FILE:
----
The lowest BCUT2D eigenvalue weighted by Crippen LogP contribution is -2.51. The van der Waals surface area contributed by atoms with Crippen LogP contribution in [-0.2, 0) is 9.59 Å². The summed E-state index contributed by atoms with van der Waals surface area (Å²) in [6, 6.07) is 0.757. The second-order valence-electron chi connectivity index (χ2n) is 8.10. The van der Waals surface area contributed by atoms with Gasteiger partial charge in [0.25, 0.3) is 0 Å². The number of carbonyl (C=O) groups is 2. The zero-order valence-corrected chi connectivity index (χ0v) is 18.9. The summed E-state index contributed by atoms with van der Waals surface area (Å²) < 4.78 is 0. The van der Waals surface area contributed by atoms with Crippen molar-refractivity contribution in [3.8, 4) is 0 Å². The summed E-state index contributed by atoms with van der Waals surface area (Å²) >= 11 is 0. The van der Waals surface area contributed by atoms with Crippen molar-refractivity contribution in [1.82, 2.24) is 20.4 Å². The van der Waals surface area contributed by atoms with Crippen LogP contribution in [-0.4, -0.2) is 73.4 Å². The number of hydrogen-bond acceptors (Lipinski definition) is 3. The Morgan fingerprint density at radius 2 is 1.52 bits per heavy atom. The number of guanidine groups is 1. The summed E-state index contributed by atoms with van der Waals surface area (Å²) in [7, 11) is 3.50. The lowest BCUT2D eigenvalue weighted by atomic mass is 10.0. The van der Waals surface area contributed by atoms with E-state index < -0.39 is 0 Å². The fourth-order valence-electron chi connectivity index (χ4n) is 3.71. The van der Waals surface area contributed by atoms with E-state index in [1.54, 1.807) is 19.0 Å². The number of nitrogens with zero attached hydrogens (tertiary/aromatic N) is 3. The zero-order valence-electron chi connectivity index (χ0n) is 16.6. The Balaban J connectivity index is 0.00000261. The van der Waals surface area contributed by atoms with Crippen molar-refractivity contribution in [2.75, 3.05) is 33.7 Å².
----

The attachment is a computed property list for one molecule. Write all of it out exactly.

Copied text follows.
The lowest BCUT2D eigenvalue weighted by Crippen LogP contribution is -2.51. The van der Waals surface area contributed by atoms with Crippen LogP contribution in [-0.2, 0) is 9.59 Å². The summed E-state index contributed by atoms with van der Waals surface area (Å²) in [6, 6.07) is 0.757. The second-order valence-electron chi connectivity index (χ2n) is 8.10. The van der Waals surface area contributed by atoms with Gasteiger partial charge in [0.25, 0.3) is 0 Å². The number of carbonyl (C=O) groups is 2. The zero-order valence-corrected chi connectivity index (χ0v) is 18.9. The summed E-state index contributed by atoms with van der Waals surface area (Å²) < 4.78 is 0. The van der Waals surface area contributed by atoms with Crippen molar-refractivity contribution in [3.8, 4) is 0 Å². The summed E-state index contributed by atoms with van der Waals surface area (Å²) >= 11 is 0. The van der Waals surface area contributed by atoms with Crippen molar-refractivity contribution in [1.82, 2.24) is 20.4 Å². The van der Waals surface area contributed by atoms with Crippen LogP contribution in [-0.4, -0.2) is 73.4 Å². The number of hydrogen-bond acceptors (Lipinski definition) is 3. The Morgan fingerprint density at radius 2 is 1.52 bits per heavy atom. The number of guanidine groups is 1. The summed E-state index contributed by atoms with van der Waals surface area (Å²) in [7, 11) is 3.50. The lowest BCUT2D eigenvalue weighted by atomic mass is 10.0. The van der Waals surface area contributed by atoms with E-state index < -0.39 is 0 Å². The fourth-order valence-electron chi connectivity index (χ4n) is 3.71. The van der Waals surface area contributed by atoms with E-state index in [1.54, 1.807) is 19.0 Å². The number of nitrogens with zero attached hydrogens (tertiary/aromatic N) is 3. The zero-order valence-electron chi connectivity index (χ0n) is 16.6. The Balaban J connectivity index is 0.00000261. The van der Waals surface area contributed by atoms with Crippen molar-refractivity contribution in [2.75, 3.05) is 33.7 Å².